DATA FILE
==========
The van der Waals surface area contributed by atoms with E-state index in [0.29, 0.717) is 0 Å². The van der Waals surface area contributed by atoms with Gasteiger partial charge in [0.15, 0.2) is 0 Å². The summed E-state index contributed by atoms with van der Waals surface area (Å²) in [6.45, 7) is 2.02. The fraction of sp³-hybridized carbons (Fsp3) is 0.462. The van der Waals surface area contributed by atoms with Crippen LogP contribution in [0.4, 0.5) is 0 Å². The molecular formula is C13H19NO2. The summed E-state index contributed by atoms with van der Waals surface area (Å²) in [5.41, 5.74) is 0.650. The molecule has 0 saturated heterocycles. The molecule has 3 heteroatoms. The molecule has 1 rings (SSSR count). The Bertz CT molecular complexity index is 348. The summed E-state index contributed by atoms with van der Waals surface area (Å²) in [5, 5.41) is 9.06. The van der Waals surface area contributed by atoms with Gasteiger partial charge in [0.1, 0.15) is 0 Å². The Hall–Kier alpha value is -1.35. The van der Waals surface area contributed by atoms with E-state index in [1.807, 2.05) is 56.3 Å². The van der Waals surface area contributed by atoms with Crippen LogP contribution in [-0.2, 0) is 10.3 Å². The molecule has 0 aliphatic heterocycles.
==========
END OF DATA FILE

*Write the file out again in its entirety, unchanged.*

The van der Waals surface area contributed by atoms with E-state index in [0.29, 0.717) is 0 Å². The van der Waals surface area contributed by atoms with Gasteiger partial charge in [0.15, 0.2) is 0 Å². The summed E-state index contributed by atoms with van der Waals surface area (Å²) in [6.45, 7) is 2.02. The fraction of sp³-hybridized carbons (Fsp3) is 0.462. The van der Waals surface area contributed by atoms with Crippen LogP contribution in [0.4, 0.5) is 0 Å². The molecular formula is C13H19NO2. The summed E-state index contributed by atoms with van der Waals surface area (Å²) in [5.41, 5.74) is 0.650. The molecule has 0 saturated heterocycles. The molecule has 3 heteroatoms. The molecule has 1 rings (SSSR count). The Bertz CT molecular complexity index is 348. The summed E-state index contributed by atoms with van der Waals surface area (Å²) in [5, 5.41) is 9.06. The van der Waals surface area contributed by atoms with Gasteiger partial charge in [0.1, 0.15) is 0 Å². The Hall–Kier alpha value is -1.35. The van der Waals surface area contributed by atoms with E-state index in [1.807, 2.05) is 56.3 Å². The van der Waals surface area contributed by atoms with Crippen LogP contribution in [-0.2, 0) is 10.3 Å². The molecule has 0 aliphatic heterocycles.